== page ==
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Previous articles
Position for Descending & Cornering
Climbing in Technical Terrain
Braking in Downhill Corners
How to Learn (featuring a discussion on pedal positions in corners)


MENTIONS: @TransitionBikeCompany / @foxracingshox / @troyleedesigns / @zeptechniques / @FiveTen / @evocsports / @VorsprungSuspension

Must Read This Week






82 Comments

  • + 94
 Next time I ride steeps I'm gonna lean forward and grab a handfull of front brake.
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  • + 11
 haha, ^this guy gets it^
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  • + 31
 Make sure to set your fork at 50% sag too for extra grip
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  • + 7
 yes, and keep low and rub your nose on the front tire... it helps for traction
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  • + 11
 @aresiusbe: Make sure to lock your arms and legs for maximum steez
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  • + 10
 @Clarkeh: indeed :-)
they should invent something to push you up and forward.. something like an extendable seatpost :-)
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  • + 7
 Also put as much air in your tires as possible so you go faster!1! And don't forget to raise your seat, you need to be comfortable on your descents.
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  • + 16
 Thanks for all the great tips, guys! Got my seat post jacked, hanging waaay off the front, tires inflated to 55 psi, if 50% fork sag is good then 70% must be better! Arm and legs locked, let's roll!
[Reply]
  • - 2
 Optimal tire presh is 16psi.
[Reply]
  • + 49
 This was on point. For the steeps, trust the front break and being low, mobile and centered. Just make sure your suspension is setup with the fork a bit stiffer.
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  • + 3
 Suspension setup is vital for being able to ride steep terrain with confidence. A fork that is too soft and/or dives under braking (not enough high-speed compression damping) will make it much more difficult to maintain a neutral riding position and be able to properly weight the front wheel under braking.
[Reply]
  • + 57
 @Carrot-Top: you mean low-speed compression? Low-speed compression controls diving when braking/cornering/going down on steep sections. High-speed takes care of big, quick hits.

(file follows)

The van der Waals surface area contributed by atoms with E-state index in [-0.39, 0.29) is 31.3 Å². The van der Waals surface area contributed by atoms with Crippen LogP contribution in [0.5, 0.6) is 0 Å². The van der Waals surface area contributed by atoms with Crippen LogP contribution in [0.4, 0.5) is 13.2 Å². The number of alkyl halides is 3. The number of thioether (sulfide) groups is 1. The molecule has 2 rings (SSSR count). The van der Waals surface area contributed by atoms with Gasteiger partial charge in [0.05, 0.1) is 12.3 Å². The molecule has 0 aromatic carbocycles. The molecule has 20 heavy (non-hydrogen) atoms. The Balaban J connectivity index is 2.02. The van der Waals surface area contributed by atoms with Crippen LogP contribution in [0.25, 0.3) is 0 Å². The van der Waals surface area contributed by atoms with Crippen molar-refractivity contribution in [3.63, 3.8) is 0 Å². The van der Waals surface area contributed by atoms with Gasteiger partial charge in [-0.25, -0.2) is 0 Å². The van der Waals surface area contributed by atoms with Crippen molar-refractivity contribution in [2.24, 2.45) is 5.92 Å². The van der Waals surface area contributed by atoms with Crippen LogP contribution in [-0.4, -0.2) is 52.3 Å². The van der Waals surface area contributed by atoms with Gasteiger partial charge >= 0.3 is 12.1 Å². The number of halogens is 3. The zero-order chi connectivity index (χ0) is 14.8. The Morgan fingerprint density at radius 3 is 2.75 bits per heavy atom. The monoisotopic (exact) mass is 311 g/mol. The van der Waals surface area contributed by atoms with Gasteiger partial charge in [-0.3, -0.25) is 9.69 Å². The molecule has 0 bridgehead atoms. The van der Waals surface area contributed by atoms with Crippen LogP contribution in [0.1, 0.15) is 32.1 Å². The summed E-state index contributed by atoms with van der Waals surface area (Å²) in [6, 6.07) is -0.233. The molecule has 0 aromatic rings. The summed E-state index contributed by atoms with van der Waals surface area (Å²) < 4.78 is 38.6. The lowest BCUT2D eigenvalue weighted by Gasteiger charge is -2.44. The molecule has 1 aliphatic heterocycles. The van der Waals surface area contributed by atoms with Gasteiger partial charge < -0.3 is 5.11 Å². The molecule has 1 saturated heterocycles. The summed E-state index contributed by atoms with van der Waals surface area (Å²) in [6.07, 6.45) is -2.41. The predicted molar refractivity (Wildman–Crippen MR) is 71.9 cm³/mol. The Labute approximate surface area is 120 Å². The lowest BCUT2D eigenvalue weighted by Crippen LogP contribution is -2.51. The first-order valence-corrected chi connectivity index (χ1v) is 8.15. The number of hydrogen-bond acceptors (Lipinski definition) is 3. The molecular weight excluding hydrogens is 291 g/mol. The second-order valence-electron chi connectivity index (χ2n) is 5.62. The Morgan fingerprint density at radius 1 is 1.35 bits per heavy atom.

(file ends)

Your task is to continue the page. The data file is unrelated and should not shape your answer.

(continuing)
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  • + 15
 @ciechan: Yes, thanks for the correction.
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  • + 6
 @Carrot-Top: you can also go too stiff and loose grip.
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  • + 4
 riding bowl/ramp, droppingin on anything over 6ft, will give you a good reference for a centred position
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  • + 4
 A Diving fork is a scary fork!
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  • + 0
 @zephxiii:

Try to ride a Lefty, like I have from 2010. Hyper sensitive, but this thing dives like a frogman ! Well, when it's has not stiffen due to 30min steep as hell downhill… Pretty good for throwing your OTB fear out the window though… Wink
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  • + 1
 @aserta22: I rode a Lefty Rush 4 when I first got to BC. couldn't figure out why I kept going OTB all the time. Thought I was just a shit rider.. turns out I was, but a slacker front end helped reduce the face-on-trail time Smile
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  • + 23
 Sweet, thanks for the info. I hope to see more articles like this.
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  • + 3
 This one is actually helpful!
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  • + 10
 all good , but its important to realise that most newcomers who suddenly find themselves on a steep trail has quiet often too much sag on their forks ,which is not optimal and makes for a scary ride. also the cockpit height setup makes major difference.